"The biggest thing about coach education is Level One is all about technique and right or wrong. Level Two is about giving options so you've got one way to do it or an alternative. Level Three, there's no real right or wrong answers," said Matthew Betsey, Global Program Manager at Cricket Australia.
By Peter Della Penna (on Twitter)
Last month in Florida, Cricket Australia conducted a Level Three coaching course for the second consecutive year. At first glance, one might think that having a few dozen cricket coaches participate in a certification program would revolve around seminars and discussions about nothing but cricket. While cricket may be the main purpose behind the course, there’s actually far more attention paid to mechanisms outside of bat and ball skills and cricket in general for the participants to learn from.
“The biggest thing about coach education is Level One is all about technique and right or wrong. Level Two is about giving options so you’ve got one way to do it or an alternative. Level Three, there’s no real right or wrong answers,” said Matthew Betsey, Global Program Manager at Cricket Australia, in an interview during the first course that was organized in the USA last year. “It’s more about managing people. That’s a big focus of ours. So Principles of management, communication, group management, sports psychology, all of those play a really big part in this course and how that relates to getting your message across to your players. So it’s really a big part about not what you have to coach, but how you coach.”
In a Full Member nation like Australia, a coach can focus more time on working specifically with players due to the presence of support staff both on tours and locally in an administrative capacity. However, administrations in Associate countries often have less resources at their disposal from the local level all the way up to the national team. It can result in coaches who have to shoulder a much bigger load of responsibility both on and off the field. Betsey says this is an area where the Level Three is designed to educate attendees on how to handle the increased workload.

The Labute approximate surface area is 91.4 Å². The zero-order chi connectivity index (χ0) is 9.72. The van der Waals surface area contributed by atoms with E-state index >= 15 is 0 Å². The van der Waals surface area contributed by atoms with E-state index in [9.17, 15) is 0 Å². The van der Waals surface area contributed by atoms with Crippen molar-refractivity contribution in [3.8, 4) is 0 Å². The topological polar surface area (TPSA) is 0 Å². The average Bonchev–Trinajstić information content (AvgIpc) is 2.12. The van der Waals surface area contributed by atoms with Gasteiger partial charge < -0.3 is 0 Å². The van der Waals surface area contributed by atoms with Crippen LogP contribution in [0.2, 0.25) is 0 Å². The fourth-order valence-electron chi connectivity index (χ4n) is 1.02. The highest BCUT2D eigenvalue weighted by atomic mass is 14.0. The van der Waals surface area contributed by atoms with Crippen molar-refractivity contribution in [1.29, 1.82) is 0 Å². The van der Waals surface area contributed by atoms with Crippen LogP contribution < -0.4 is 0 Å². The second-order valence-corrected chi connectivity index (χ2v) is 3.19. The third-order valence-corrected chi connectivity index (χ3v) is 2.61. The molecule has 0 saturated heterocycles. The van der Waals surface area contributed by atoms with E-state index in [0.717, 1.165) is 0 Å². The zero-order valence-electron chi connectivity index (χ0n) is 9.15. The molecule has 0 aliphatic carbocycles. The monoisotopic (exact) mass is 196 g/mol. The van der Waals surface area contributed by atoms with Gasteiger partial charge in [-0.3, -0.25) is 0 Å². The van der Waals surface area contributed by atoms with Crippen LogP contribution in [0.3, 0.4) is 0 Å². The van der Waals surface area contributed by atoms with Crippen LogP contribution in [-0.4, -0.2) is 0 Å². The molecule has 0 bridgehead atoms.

“The first thing we spoke to the group about was being leaders,” Betsey said. “We want these people going back and being leaders in their own region. In some regions, they’re agents for change so they have to show leadership in doing that. We focus on a number of things that will help them do that, help them fulfill their roles whether that be full-time employment or the role of that which comes into a whole heap of things. Governance issues, political issues, financial issues, human resources. So there’s a whole heap of other factors that come into actually what your role as a coach is affected by and how you manage that affects your ability to coach. It’s more than just the players on the field.”
Besides cricket equipment that would naturally feature in the course, other sports equipment is noticeably involved and gets plenty of use. There are several purposes for this such as seeking out which sports have compatible skills that can enhance the impact on actual cricket training and techniques.
Image (right) - Former Bermuda coach David Moore speaks to the Cricket Australia Level Three participants during a seminar at the 2012 CA Level Three course in Florida. [Courtesy: Peter Della Penna/DreamCricket.com]
“The main reason we’ve got all of the other equipment we’ve got here is to teach different principles,” Betsey said. “All of the biomechanical principles and skill acquisition principles are all related to movement and different ways of learning movement. So that’s why we try to bring in theories and practices from other sports so we can learn how the body moves. That’s probably one of the differences between a Level Two and a Level Three or high performance course is that we’re actually starting to investigate what the body does and how it moves and how you can become the most efficient because as a player as you go up the pathway, you’re reaction times become lower and the pressure on you to perform your skill becomes increasingly difficult.”
Cricket Australia has also used an American sports manual called, “Successful Coaching” as a textbook for coaches to use for looking into the mental side of the game, something that goes along with Betsey’s theme of stressing “how” and not necessarily “what” you coach.
“I think the US market particularly is extremely professional in the coaching area,” Betsey said. “They’ve got really professional sports. They’re really specific about the outcomes that they want and we need to learn from them. We’d be mad not to look at other sports. We do it in other countries, the UK, India. We look at other cricket boards. We look at various sports. In Australia we’ve had some members of the Boston Red Sox talk to us about their talent management system and throwing technique. So we need to expand our horizons to get better and through this course we’re happy to share that information with other cricket coaches around the world because if we do that, world cricket becomes better and Australia sees a benefit in world cricket being strong.”